Titanium dioxide doped with vanadium as effective catalyst for selective oxidation of diphenyl sulfide to diphenyl sulfonate

Journal of Thermal Analysis and Calorimetry, Mar 2018

Diphenyl sulfide was oxidized to sulfoxide and sulfone over V-doped TiO2 using a 30% solution of H2O2. The TiO2 samples with different intended content of vanadium (0.02, 0.05, 0.1 and 0.18 mass%) were prepared by incipient wetness impregnation. Physicochemical properties of the V-doped TiO2 were characterized by chemical analysis (ICP-OES), X-ray diffraction (XRD/in situ HT-XRD), UV–Vis diffuse reflectance spectrometry (UV–Vis DRS), N2-sorption measurements, electron paramagnetic resonance and cyclic voltammetry. Both vanadium oxide loading and calcination temperature influenced the structure of the V-TiO2 samples. Vanadium species deposited on TiO2 decreased temperatures required for anatase to rutile phase transformation. The V-TiO2 samples were found to be efficient catalysts for oxidation of sulfides to sulfones. The sample with the lowest vanadium content (0.02VTiO2) presented among the studied catalysts the best catalytic properties with respect to high conversion of diphenyl sulfide to diphenyl sulfonate. An increase in vanadium loading resulted in decrease in catalytic activity of the samples. Also non-modified TiO2 presented significantly lower catalytic activity in comparison with 0.02VTiO2. This interesting effect was related to the formation of highly dispersed vanadium species catalytically active in Ph2S oxidation in the case of the samples with lower V-content. An increase in vanadium loading results in the formation of more aggregated V-species inactive, or less active, in the process of diphenyl sulfide oxidation.

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Titanium dioxide doped with vanadium as effective catalyst for selective oxidation of diphenyl sulfide to diphenyl sulfonate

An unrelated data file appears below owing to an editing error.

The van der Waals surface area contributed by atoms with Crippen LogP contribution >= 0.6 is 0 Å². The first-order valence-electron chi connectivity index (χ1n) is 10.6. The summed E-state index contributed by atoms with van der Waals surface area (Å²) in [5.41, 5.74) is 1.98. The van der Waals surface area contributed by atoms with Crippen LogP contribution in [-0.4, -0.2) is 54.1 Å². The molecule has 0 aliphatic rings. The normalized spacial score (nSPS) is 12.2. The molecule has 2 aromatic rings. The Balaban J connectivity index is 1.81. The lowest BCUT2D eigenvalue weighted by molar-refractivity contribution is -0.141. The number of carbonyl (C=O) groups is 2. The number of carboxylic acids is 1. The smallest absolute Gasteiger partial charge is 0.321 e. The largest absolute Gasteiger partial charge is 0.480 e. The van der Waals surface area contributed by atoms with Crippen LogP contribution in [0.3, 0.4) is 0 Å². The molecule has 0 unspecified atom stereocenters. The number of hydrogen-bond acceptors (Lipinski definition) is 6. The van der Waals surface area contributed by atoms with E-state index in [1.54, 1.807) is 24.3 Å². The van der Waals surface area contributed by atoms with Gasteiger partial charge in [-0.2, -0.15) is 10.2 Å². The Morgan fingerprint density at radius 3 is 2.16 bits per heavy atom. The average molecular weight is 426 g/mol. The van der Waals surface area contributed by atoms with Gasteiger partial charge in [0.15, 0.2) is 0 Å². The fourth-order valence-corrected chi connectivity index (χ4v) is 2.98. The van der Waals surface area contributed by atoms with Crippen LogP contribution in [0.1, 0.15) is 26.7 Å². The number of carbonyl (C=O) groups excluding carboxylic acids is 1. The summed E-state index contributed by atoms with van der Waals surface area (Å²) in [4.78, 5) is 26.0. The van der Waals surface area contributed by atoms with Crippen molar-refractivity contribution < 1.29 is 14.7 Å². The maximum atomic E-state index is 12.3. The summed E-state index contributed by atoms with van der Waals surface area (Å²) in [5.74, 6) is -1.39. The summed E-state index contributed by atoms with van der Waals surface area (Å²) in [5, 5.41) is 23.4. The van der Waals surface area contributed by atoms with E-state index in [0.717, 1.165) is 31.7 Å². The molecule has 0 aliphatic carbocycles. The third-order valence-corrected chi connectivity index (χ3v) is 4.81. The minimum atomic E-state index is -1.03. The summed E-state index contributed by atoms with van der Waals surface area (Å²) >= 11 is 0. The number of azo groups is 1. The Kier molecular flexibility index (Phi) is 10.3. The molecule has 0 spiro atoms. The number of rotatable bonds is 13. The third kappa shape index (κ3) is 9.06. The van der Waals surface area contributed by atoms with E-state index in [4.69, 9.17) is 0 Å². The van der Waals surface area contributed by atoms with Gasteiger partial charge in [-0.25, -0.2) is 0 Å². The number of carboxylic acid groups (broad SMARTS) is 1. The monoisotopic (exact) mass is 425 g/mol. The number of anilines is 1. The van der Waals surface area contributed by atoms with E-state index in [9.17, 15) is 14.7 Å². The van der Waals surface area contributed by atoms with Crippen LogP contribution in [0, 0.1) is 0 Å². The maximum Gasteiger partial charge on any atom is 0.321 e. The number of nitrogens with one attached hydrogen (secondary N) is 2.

Journal of Thermal Analysis and Calorimetry Titanium dioxide doped with vanadium as effective catalyst for selective oxidation of diphenyl sulfide to diphenyl sulfonate Marcelina Radko 0 1 3 4 5 Andrzej Kowalczyk 0 1 3 4 5 Ewa Bidzin´ ska 0 1 3 4 5 Stefan Witkowski 0 1 3 4 5 Sylwia G o´recka 0 1 3 4 5 Dominik Wierzbicki 0 1 2 3 4 5 Katarzyna Pamin 0 1 3 4 5 Lucjan Chmielarz 0 1 3 4 5 0 Faculty of Chemistry, Jagiellonian University , Gronostajowa 1 & Lucjan Chmielarz 2 , 30-387 Krako ́w , Poland 3 Oxidation of Ph 4 Jerzy Haber Institute of Catalysis and Surface Chemistry, Polish Academy of Sciences , Niezapominajek 8, 30-239 Krako ́w , Poland 5 Faculty of Energy and Fuels, AGH University of Science and Technology , Mickiewicza 30, 30-059 Krako ́w , Poland Diphenyl sulfide was oxidized to sulfoxide and sulfone over V-doped TiO2 using a 30% solution of H2O2. The TiO2 samples with different intended content of vanadium (0.02, 0.05, 0.1 and 0.18 mass%) were prepared by incipient wetness impregnation. Physicochemical properties of the V-doped TiO2 were characterized by chemical analysis (ICP-OES), X-ray diffraction (XRD/in situ HT-XRD), UV-Vis diffuse reflectance spectrometry (UV-Vis DRS), N2-sorption measurements, electron paramagnetic resonance and cyclic voltammetry. Both vanadium oxide loading and calcination temperature influenced the structure of the V-TiO2 samples. Vanadium species deposited on TiO2 decreased temperatures required for anatase to rutile phase transformation. The V-TiO2 samples were found to be efficient catalysts for oxidation of sulfides to sulfones. The sample with the lowest vanadium content (0.02VTiO2) presented among the studied catalysts the best catalytic properties with respect to high conversion of diphenyl sulfide to diphenyl sulfonate. An increase in vanadium loading resulted in decrease in catalytic activity of the samples. Also non-modified TiO2 presented significantly lower catalytic activity in comparison with 0.02VTiO2. This interesting effect was related to the formation of highly dispersed vanadium species catalytically active in Ph2S oxidation in the case of the samples with lower V-content. An increase in vanadium loading results in the formation of more aggregated V-species inactive, or less active, in the process of diphenyl sulfide oxidation. Titanium dioxide; Hydrogen peroxide Introduction The interest in organic sulfoxides and sulfones production continuously increases due to their importance as synthetic intermediates for production of a broad range of chemically and biologically active substances, which can be used as therapeutic agents in many ailments including: antiulcer (proton-pump inhibitor) [ 1 ], antibacterial, antifungal, antiatherosclerotic [ 2 ], antihypertensive [ 3 ] and cardiotonic agents [ 4 ], as well as psychotronics [ 5 ] and vasodilators [ 6 ]. Many various oxidants (e.g., KMnO4, HNO3, RuO4) have been used for sulfide oxidation, but most of them are not suitable as catalysts to a large-scale operation for several reasons [ 7 ]. Most of them are characterized by high costs of production, low content of effective oxygen and formation unfavorable co-products during oxidation process [ 8, 9 ]. Among various methods of organic sulfoxides and sulfones synthesis direct catalytic oxidation of sulfides using H2O2 as oxidizing agent seems to be one of the most promising [ 7 ]. Hydrogen peroxide is not only effective oxidant, but also environmental-friendly because does not result in the formation of any harmful or toxic by-products. (Only water is formed as by-product of H2O2 decomposition.) Moreover, an aqueous solution of H2O2 is more effective from many other oxidants because of high content of active oxygen (about 47%) [ 9 ] and relatively low cost of its production [ 10 ] as well as safety in storage and operation. Hydrogen peroxide due to above-mentioned properties is often called as green oxidant. Moreover, H2O2 is very promising as oxidant in liquid-phase reactions because of its high solubility in water and various organic solvents [ 11 ]. The selective oxidation of organic sulfides to sulfoxides or sulfones using hydrogen peroxide as an oxidant needs effective catalysts. There is still discussion related to the role of catalysts and reaction mechanisms [ 9 ]. One of the most accepted mechanisms includes activation of hydrogen peroxide by electrophilic catalysts and its subsequent reaction with organic sulfides resulting in oxidized products [ 12 ]. Recently, many various transition metal (Ti, Fe, Mo, V, W, Mn, Re, Ru) compounds have been studied as potential catalysts for Ph2S conversion [ 13, 14 ]. Titanium dioxide is often used as catalyst or catalytic support due to its high chemical stability, low toxicity and relatively low cost [ 15, 16 ]. TiO2-supported vanadium oxides are extensively studied as effective and selective catalysts of organic compounds conversion [ 17–19 ]. For example V-doped TiO2 was studied as catalysts for selective oxidation of ethanol [20], degradation of aldehyde [ 21 ] or photo-oxidation of methane in air [ 22 ]. Moreover, V2O5–TiO2 oxide system is used as catalysts for the selective reduction of NOx to N2 by ammonia in flue gases emitted by power station and diesel cars [ 23 ]. Moreover, Ti-modified zeolites and mesoporous silica materials were tested as catalysts of the sulfoxidation reactions of aromatic sulfur compounds with hydrogen peroxide [ 24 ]. High catalytic activity of Ti-BEA and Ti-HSM was reported. On the other hand, Chica et al. [ 25 ] studied oxidative desulfurization of various organic S-containing compounds (thiophene, 2-methylthiophene, benzothiophene, 2-methylbenzothiophene, dibenzothiophene, 4-methyldibenzothiophene and 4,6-dimethyldibenzothiophene) with tert-butyl hydroperoxide, as an oxidizing agent, on different metal-containing molecular sieves. It was shown that high catalytic efficiency of Ti-MCM-41 in the studied processes was related to a relatively high internal diffusion rate of reactants inside silica pores as well as the resistance of Ti species incorporated into silica wall to leaching. In the presented studies, vanadium-doped commercial TiO2 (P25) was tested as catalyst for oxidation of sulfides to sulfoxides and sulfones by H2O2. Experimental Materials The following chemicals were used in the studies: titanium (IV) oxide (Aeroxide P25, [ 99.5%, Acros Organics), ammonium metavanadate (100%, Merck Millipore), acetonitrile (99.8%, Aldrich), bromobenzene ([ 99.5%, Aldrich), diphenyl sulfide (98%, Aldrich) and hydrogen peroxide (30%, POCH). Catalyst preparation Titania-supported vanadium catalysts were prepared by incipient wetness impregnation. The samples of the intended vanadium content of 0.02, 0.05, 0.1 and 0.18 mass% were obtained by soaking of the commercial titanium dioxide powder (P25) with an aqueous solution of ammonium metavanadate of suitable concentrations. The volume of the solutions used for impregnation was equal to water sorption capacity of P25. Then, the samples were dried overnight and finally calcined at 550 C for 6 h (an increase of temperature from room temperature to 550 C with the rate of 1 C min-1 and then isothermal calcinations step at 550 C for 6 h). Catalysts characterization The vanadium content in the samples was analyzed by ICPOES method. Using Milestone mineralizer, 100 mg of the sample was dissolved in a mixture of 8 cm3 HCl (30%), 2 cm3 HNO3 (67%) and 1 cm3 HF (50%) at 190 C. The obtained solution was analyzed with respect to V-content using ICP-OES instrument (iCAP 7400, Thermo Science). The phases composition, crystal size and strain effects of the samples were studied by X-ray diffraction method (XRD) using a Bruker D2 diffractometer. The measurements were taken using CuKa radiation in the 2-theta range of 2–80 with a step of 0.02 . Moreover, the in situ hightemperature XRD (HT-XRD) measurements were taken in the temperature range of 25–900 C in air atmosphere using a PANalytical Empyrean diffractometer (CuKa1/2, 1.54060A˚ ). HT-XRD method was used to study the in situ phase changes as well as dynamics of crystal size changes and strain effects. Refinement of the anatase/rutile content was performed with the use of MAUD software for Rietveld analysis based on RITA/RISTA algorithms [ 26 ]. Textural parameters of the samples were determined by N2 adsorption at - 196 C using a 3Flex (Micromeritics) automated gas adsorption system. Prior to the measurement, the samples were outgassed under vacuum at 350 C for 24 h. The form and aggregation of vanadium species deposited on TiO2 were analyzed by using UV–Vis DR spectroscopy. The measurements were taken on an Evolution 600 (Thermo) spectrophotometer in the range of 190–900 nm with a resolution of 4 nm. Electron paramagnetic resonance (EPR) spectra of the studied samples were recorded at 25 C using an ELEXSYS 500 Bruker spectrometer (Xband = 9.5 GHz) with the following parameters: magnetic field in the range of 2000 G, modulation amplitude around 3 G and 10 mW of power. Cyclic voltammograms of the calcined samples were recorded in a three-electrode cell using a graphite paste electrode as the working electrode, platinum coil as the auxiliary electrode and Ag|AgCl as the reference electrode. Composite paste was prepared by mixing synthetic graphite (100–150 mg) with Nujol (0.05 cm3) and a small amount of the sample (0.005–0.010 g). The measurements were taken in acetate buffer (pH 4.0) as electrolyte at a scan rate of 50 mV s-1. Before experiment, the solutions were pretreated with argon to keep oxygen-free atmosphere during the measurement. Catalytic studies The samples of vanadium-doped TiO2 were tested as catalysts for oxidation of diphenyl sulfide (Ph2S) to diphenyl sulfoxide (Ph2SO) and sulfone (Ph2SO2) using hydrogen peroxide as an oxidation agent. The reaction was performed in 100-mL round-bottom flask equipped with a stirrer, dropping funnel and thermometer. The reaction mixture consisted of 2 mL (0.4 mmol) of diphenyl sulfide, 20 mL of acetonitrile used as a solvent, 10 lL (0.1 mmol) of bromobenzene used as internal standard and 25 mg of catalyst. The obtained mixture was stirred (1000 rpm) at 25 C for 10 min, and then, 60 lL (2 mmol) of 30% hydrogen peroxide was added. In order to avoid photocatalytic reactions, the catalytic runs were performed in the dark. The progress of the reaction was monitored by analysis of the reaction mixture by HPLC method, using a mixture of acetonitrile/water with the volume ratio of 80:20 as an eluent. The samples of the reaction mixture were taken in regular intervals, filtered using 0.22-lm nylon membrane filter and analyzed by PerkinElmer Flexar chromatograph equipped with a COL-Analytical C18 column (150 mm 9 4.6 mm i.d., 5 lm pore size). The column was maintained at 25 C throughout analysis, and UV detector was set at 254 nm. The leaching of vanadium species from P25 was studied for the selected catalysts by chemical analysis of the reaction solution after separation from the solid catalyst by using ICP-OES method (iCAP 7400, Thermo Science). Moreover, in order to check the catalytic activity of V-species leached from the solid catalysts, into the solution separated after catalytic test the fresh reactants (H2O2 and Ph2S) were added and catalytic test was performed for the next 4 h. Results and discussion Phase composition of the samples was analyzed by XRD method. Diffractograms recorded for commercial TiO2 (P25) and its modifications with vanadium are presented in Fig. 1. It should be mentioned that all these diffractograms were recorded for the calcined samples, including also nondoped TiO2 (550 C, 6 h). The reflections characteristic of two TiO2 phases—anatase (A) and rutile (R)—were identified in the studied samples [ 27, 28 ]. It should be noted that intensities of the reflections characteristic of rutile increased, while intensities of the reflections characteristic of anatase decreased after deposition of vanadium on the TiO2 support. It has to be remained that all the samples, including non-doped P25, were calcined at these same conditions. Thus, it seems that vanadium species deposited on TiO2 induced the phase transformation of anatase to rutile. Similar results were recently reported by Shao et al. [29], who suggested that this interesting effect is related to many factors, duration and temperature of calcination, synthesis method and type of dopant metal used. It is suggested that the anatase to rutile phase transformation is accelerated by incorporation of V4? cations into vacant Ti4? positions in TiO2 (anatase) [ 27, 30 ]. Such substitution is possible because of similar ionic radius of Ti4? and V4?, which is 0.061 and 0.058 nm, respectively [30]. Moreover, this same valency of both cations results in electroneutrality of TiO2 anatase lattice. Consequently, V4? incorporated into anatase lattice acts as initiation nuclei for R AAR R R 50 2Theta/° 60 Fig. 1 X-ray diffraction patterns of pure TiO2 (P25) and its modifications doped with vanadium (A anatase, R rutile) anatase to rutile phase transformation [ 31 ]. In our studies, vanadium as V5? ions was introduced into TiO2 with using a solution of NH4VO3. So the question is about possible reduction of V5? to V4? during the V-TiO2 sample synthesis. Recently, Kathun et al. [ 27 ] reported reduction of V5? to V4? deposited on TiO2 during calcination (450–750 C) in air. The V5?:V4? molar ratio, determined by authors, was 67:33 in the case of the sample containing 3 mol.% of vanadium and 45:55 for the sample containing 6 mol.% of vanadium. Moreover, similar effect of V5? to V4? reduction was observed by Banaras et al. [ 31 ] for the V-TiO2 catalysts during the process of methane oxidation. In order to have more insight into anatase to rutile transformation in the presence of vanadium species an additional analyses, the Rietveld refinement and in situ HTXRD studies, were done. The example of the Rietveld refinement of a theoretical line profile to the measured XRD profile is presented in Fig. 2, while the phase compositions of the samples determined by this method are compared in Table 1. Moreover, the average size of the anatase and rutile crystallites as well as the real vanadium content is included in this table. First of all, it should be mentioned that for all the samples the Rietveld refinement matches well with the observed diffraction peaks (similarly to the example presented in Fig. 2). Comparison of the results of the Rietveld refinements clearly shows that in a series of the samples calcined at 550 C a significantly higher contribution of rutile phases is in the samples of TiO2 doped with vanadium (56–57%) in comparison with pure calcined TiO2 (13%). Moreover, it is shown that the content of introduced vanadium does not influence the anatase/rutile ratio in the samples. It should be also noted 20 30 40 50 2Theta/° 60 70 80 Observed Calculated Difference that doping of TiO2 with vanadium resulted in an increase of the size of anatase and rutile crystallites possibly during calcination process. This effect is more significant for rutile than for anatase. In Table 1, also textural parameters of the studied samples are compared. It can be seen that after introduction of vanadium the BET surface area of the samples increases from 9 to 27–39 m2 g-1. This effect is possibly related to partial opening of intercrystalline space associated with the anatase to rutile phase transformation and possibly also due to deposition of V-species on the surface of P25 particles in highly dispersed form. The BET surface area of the fresh (non-calcined) P25 sample was about 40 m2 g-1 and after calcination decreased to 9 m2 g-1, possibly as a result of sintering of the TiO2 crystallites. It should be also noted that the real content of vanadium deposited on the P25 surface is close to the intended values. In situ HT-XRD studies, performed for non-calcined pure TiO2 (P25) as well as its non-calcined modifications with various vanadium lodgings—0.02VTiO2 and 0.05VTiO2 are presented in Fig. 3. The measurements were taken at 25 C and then from 100 to 900 C with steps of 100 C in air atmosphere with the linear temperature increase of 5 C min-1. In the case of pure TiO2, a very significant increase in the intensities of the reflection characteristic of rutile and decrease in the intensities of the reflection attributed to anatase occurred between 700 and 800 C. Such effect was also observed for the samples doped with vanadium (examples of the results for 0.02VTiO2 and 0.05VTiO2 are presented in Fig. 3) however, in these cases occurred at temperature lower by about 200 C (between 500 and 600 C). Thus, the results of in situ HT-XRD analysis of the non-calcined samples are in agreement with the results of XRD studies of the calcined samples and support the hypothesis that vanadium introduced into TiO2 (P25) catalyses thermally induced transformation of anatase to rutile. The significant difference in temperature of anatase to rutile phase transformations determined in XRD studies of the calcined samples (Fig. 1) and in situ HT-XRD measurements of the non-calcined samples (Fig. 3) could be explained by the relatively long duration (6 h) of the calcination process at 550 C and relatively fast temperature increase (5 C min-1) in the in situ HT-XRD studies of the non-calcined samples. The nature of vanadium species deposited on TiO2 was studied by two spectroscopic methods—UV–Vis DR and EPR. Both vanadium and titanium species produce the UV–Vis adsorption bands in similar range, and therefore, the analysis of spectrum of the materials containing simultaneously both these elements is difficult. In order to overcome the problems with analysis of vanadium-doped TiO2 the original spectrum of calcined P25 was subtracted from the spectrum of the vanadium-modified P25. Figure 4 presents such differential spectra of the vanadium-doped TiO2 samples calcined at 550 C and is related mainly to the presence of vanadium species. The spectra of the 0.02VTiO2 sample are characterized by the presence of only one intense adsorption band centered at 380 nm, which is probably superposition of two sub-bands. The first one, expected at about 350 nm, is related to rutile phases (different contribution of rutile in calcined P25 and in the samples doped with vanadium, see Table 1), while the second sub-band, expected at 400 nm, is assigned to the monomeric V5? cations in tetrahedral coordination deposited on the TiO2 surface [ 31–34 ]. In spectra of the samples with higher vanadium loadings (0.05VTiO2, 0.1VTiO2 and 0.18VTiO2), apart from the band at 380 nm another band centered at about 450 nm can be found. The intensity of this band increases with an increase in vanadium loading. This band is related to octahedrally coordinated V5? cations in small aggregates of V2O5 [ 29–31 ]. Thus, it could be suggested that small amounts of vanadium introduced to TiO2 are deposited in the form of the monomeric vanadium cations in tetrahedral coordination, while an increase in vanadium content results in its aggregation with the formation of V2O5. Banares et al. [31] suggested that highly dispersed vanadium species are stabilized by surface hydroxyl groups of titania. The content of such surface hydroxyl groups is larger for anatase than for rutile, and therefore, phase transformation from anatase to rutile accelerates the formation of aggregated V2O5 species, which are characterized by a weaker interaction with titania support. The EPR spectra of pure and V-modified TiO2 are presented in Fig. 5. Compared with pure TiO2, the EPR spectrum of a series of the VTiO2 samples is significantly different. For undoped TiO2, the EPR spectra show small peaks at around 3500–3550 Gauss, which are assigned to the oxygen vacancy defects [ 35 ]. Such vacancy defects are possibly a result of the formation of Ti3? ions with spectral slitting characteristic for hyperfine interactions with 47,48Ti nuclei [ 15 ]. In the case of V-doped TiO2, the peaks at around 3500–3550 Gauss are still present, indicating the paramagnetic features of the doped V-ions. The intensity of these signals increases with an increase in loading of vanadium introduced to the TiO2 support. In the case of the samples with higher V-content, the signals were broadened due to spin–spin interactions [ 15 ]. Moreover, the resolved hyperfine coupling, the same as for the undoped and vanadia-modified samples, shows that the dopant ions are dispersed in the crystal host. Tian et al. [ 36 ] reported that the eight-component hyperfine structure of the V-modified samples characterizes V4? ions, which are incorporated into the crystal lattice of TiO2. (V5? ions do not give signals in EPR.) The intensities of signals raised sharply, when vanadium loading increased from 0.05 to 0.1%, while the differences in signals of 0.02VTiO2 and 0.05VTiO2 as well as between signals of 0.1VTiO2 and 0.18VTiO2 are less significant. This effect could be explained by incorporation of V4? cations into vacant positions in TiO2 lattice in the case of the samples with low vanadium loadings. With increasing content of vanadium, after filling of all available Ti vacancies by V4? cations, vanadium is deposited in the form of extra-framework species, which at higher vanadium content, as it was shown by UV–Vis DRS studies (see Fig. 4), aggregate to small crystallites of V2O5. The results of EPR studies support presented earlier hypothesis related to the possible oxidation of V4? to V5? on the surface of TiO2 as well as show that V4? can be incorporated into Ti vacancies in TiO2 lattice and act as initiation nuclei for anatase to rutile phase transformation. The electrochemical properties of the selected samples were examined by cyclic voltammetry. Figure 6 shows the cyclic voltammograms obtained for calcined TiO2 and its modifications with vanadium—0.02VTiO2 and 0.18VTiO2. The main oxidation wave for the TiO2 sample is visible at Epa = 165 mV, while less intensive signals are located at 18, 370 and 617 mV. These signals are possibly related to the oxidation of Ti3? cations present in the structure of TiO2. As it can be seen stabilization of such Ti3? cations against oxidation to Ti4? is different and possibly depends on their surroundings. The reduction wave can be observed TiO2 0.02VTiO2 0.05VTiO2 50 2Theta/° A R R 60 A A R A A 70 AA 80 s/°C re tu ra e p tem tion alcina C 0 900 800 700 600 500 400 300 200 100 s/°C re tu ra e p tem tion alcina C 7200 5400 3600 1800 13000 10400 7800 5200 2600 s/°C re tu ra e p tem tion alcina C 0.6 ..u 0.4 a / e c n a b r o s bA0.2 0.6 . .u 0.4 a / e c n a b r o s bA0.2 5 4 4 λ /nm 2500 3000 4000 4500 at Epc = - 202 mV and could be assigned to the reduction of Ti4? to Ti3?. The shape of the voltammogram 0 8 3 400 0 8 3 5 4 4 λ /nm 0 5 4 profiles shows that the redox process is irreversible and oxidation dominates over reduction of the TiO2 sample. Doping of TiO2 with very small amount of vanadium (0.02VTiO2) resulted in a shift of oxidation waves from 370 and 617 mV to 357 and 613 mV, respectively. This effect shows that doping of TiO2 with small amounts of vanadium results in easier oxidation of stable Ti3? sites. Also reduction process proceeded easier for the 0.2VTiO2 sample in comparison with TiO2 (shift in the position of reduction wave from - 202 to - 191 mV). An increase in vanadium content to 0.18 mass% (0.18VTiO2) resulted in a shift of the main oxidative wave from 165 to 176 mV, what is possibly related to stronger stabilization of Ti3? cations in TiO2. However, a shift of small signal from 18 to - 23 mV may suggest the existence of small fraction of easy-oxidizing sites. The samples of V-doped TiO2 were tested as catalysts for oxidation diphenyl sulfide (Ph2S) by H2O2. The results of the catalytic studies are presented in Fig. 7. The only detected products of Ph2S oxidation are diphenyl sulfoxide (Ph2SO) and diphenyl sulfone (Ph2SO2). It was reported by TiO2 0.02VTiO2 0.18VTiO2 many authors that transformation of sulfides to sulfones proceeds via the sulfoxides intermediates [ 7, 9 ]. Thus, the progress in Ph2S oxidation can be determined by analysis of the substrate conversion as well as the progress in selectivity. The diphenyl sulfide oxidation in the presence of TiO2 resulted in the Ph2S conversion of about 77%, with 67% selectivity to Ph2SO2, after 4 h of the catalytic test. Introduction of small amounts of vanadium into TiO2, resulting in the 0.02VTiO2 sample, caused dramatic increase in the Ph2S conversion and selectivity to Ph2SO2. The nearly complete conversion of diphenyl sulfide in the reaction mixture with 100% selectivity to diphenyl sulfone was obtained after 3 h of the catalytic tests. Thus, it can be seen that modification of TiO2 with small amount of vanadium resulted in a very significant activation of the catalyst in oxidation process. An increase in vanadium content deposited on TiO2 resulted in gradual decrease in both Ph2S conversion and selectivity to Ph2SO2; however, these parameters are still higher than in the case of pure TiO2. The leaching of active components deposited on the support is a common problem of the heterogeneous catalysis performed in a liquid phase. The analysis of the solutions after catalytic runs shows that this problem is also TiO2 0.18VTiO2 0.1VTiO2 0.05VTiO2 0.02VTiO2 TiO2 0.18VTiO2 0.1VTiO2 0.05VTiO2 0.02VTiO2 4 4 100 80 % / y it itvc 60 e l e s O240 S 2 h P 20 0 100 80 % / n iso 60 r e v n o c 40 S 2 h P 20 0 0 0 1 1 2 Reaction time/h 2 Reaction time/h Fig. 7 The results of catalytic oxidation Ph2S by H2O2 over various V-doped TiO2 present in the case of our VTiO2 samples, especially those with higher vanadium loadings, which lost about 10% of active component. This effect was negligible for the samples with the lowest V-content. It was also shown, by additional test with the reaction mixture separated from the solid catalyst, that V-species leached from the catalyst were inactive in the process of Ph2S oxidation. Thus, the V-species leached from the solid catalyst are inactive in the studied process and interaction between such species and TiO2 support is necessary for their catalytic activation. Thus, it could be concluded that introduction of small amounts of vanadium activated TiO2 much more effectively than deposition of larger amounts of vanadium. As it was shown by EPR and UV–Vis DRS studies disposition of small amounts of vanadium on TiO2 results in incorporation of V4? cations in vacant Ti positions of titania as well as deposition of V5? cations (or small oligomeric V-species) on the support surface. So, these forms of vanadium should be taken into account as potential catalytically active surface species. Banares et al. [ 31 ] reported that V4? cations incorporated into Ti vacancies of rutile are very stable and do not have any tendency to be oxidized. Thus, no oxygen activation on such sites is expected. Probably the role of catalytically active species play V5? cations deposited on the TiO2 surface, which can be relatively easy reduced to V4? or even to V3? and then re-oxidize to V5? [ 30 ]. An increase in vanadium loading, as it was shown by UV–Vis DRS, results in aggregation of highly dispersed V-species to V2O5, which is probably inactive or less active than dispersed V5? sites. Banares et al. [ 31 ] suggested that aggregated V2O5 is characterized by weaker interaction with titania support than highly dispersed V-species. Similarly to a leak of catalytic activity of V-species leached from the solid catalyst into solution, possibly also in the case of V2O5 only weak interaction with TiO2 support results in its lower catalytic activity in the studied process. Thus, it seems that both the form of V-species and their interaction with titania support determine catalytic properties of the VTiO2 samples. Conclusions The V-doped TiO2 samples, with different concentrations of vanadium, were obtained by wetness impregnation of the commercial titanium dioxide (P25) powder with aqueous solutions of ammonium metavanadate with suitable concentrations. Afterward, the obtained samples were characterized from the point of view of their structure, morphology, thermal behavior and catalytic properties in the process of Ph2S oxidation. Increasing V-content in TiO2 did not influence in major extent the structural, thermal and textural properties, but significantly change the catalytic activity. The catalytic tests of the TiO2 samples with different V-loading have shown that the introduction of small amounts of vanadium into titanium support (0.02VTiO2) resulted in more effective catalytic activation of titania—the nearly complete Ph2S conversion and 100% selectivity to final product. As the vanadium content increases, both Ph2S conversion and selectivity to Ph2SO2 slightly decrease. However, for all the V-modified samples the parameters characterizing the catalytic activity are still high. It was suggested that V5? cations dispersed on TiO2, which can be relatively easy reduced and re-oxidized, are the active sites of the studed catalytic reaction. On the other hand, V4? cations, identified by EPR, are located in vacant Ti positions of TiO2 and are strongly stabilized against oxidation. Therefore cannot play a role of oxygen activation sites. An increase in vanadium loading results in aggregation of surface V-species to vanadium oxide (V2O5), which interact with titania significantly weaker than dispersed vanadium ions in the samples with low V-loadings and therefore catalysts with higher vanadium loadings presented lower catalytic activity. Thus, it could be concluded that both the form of V-species and their interaction with TiO2 support determine activity of the studied catalysts. 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Marcelina Radko, Andrzej Kowalczyk, Ewa Bidzińska, Stefan Witkowski, Sylwia Górecka, Dominik Wierzbicki, Katarzyna Pamin, Lucjan Chmielarz. Titanium dioxide doped with vanadium as effective catalyst for selective oxidation of diphenyl sulfide to diphenyl sulfonate, Journal of Thermal Analysis and Calorimetry, 2018, 1-10, DOI: 10.1007/s10973-018-7119-9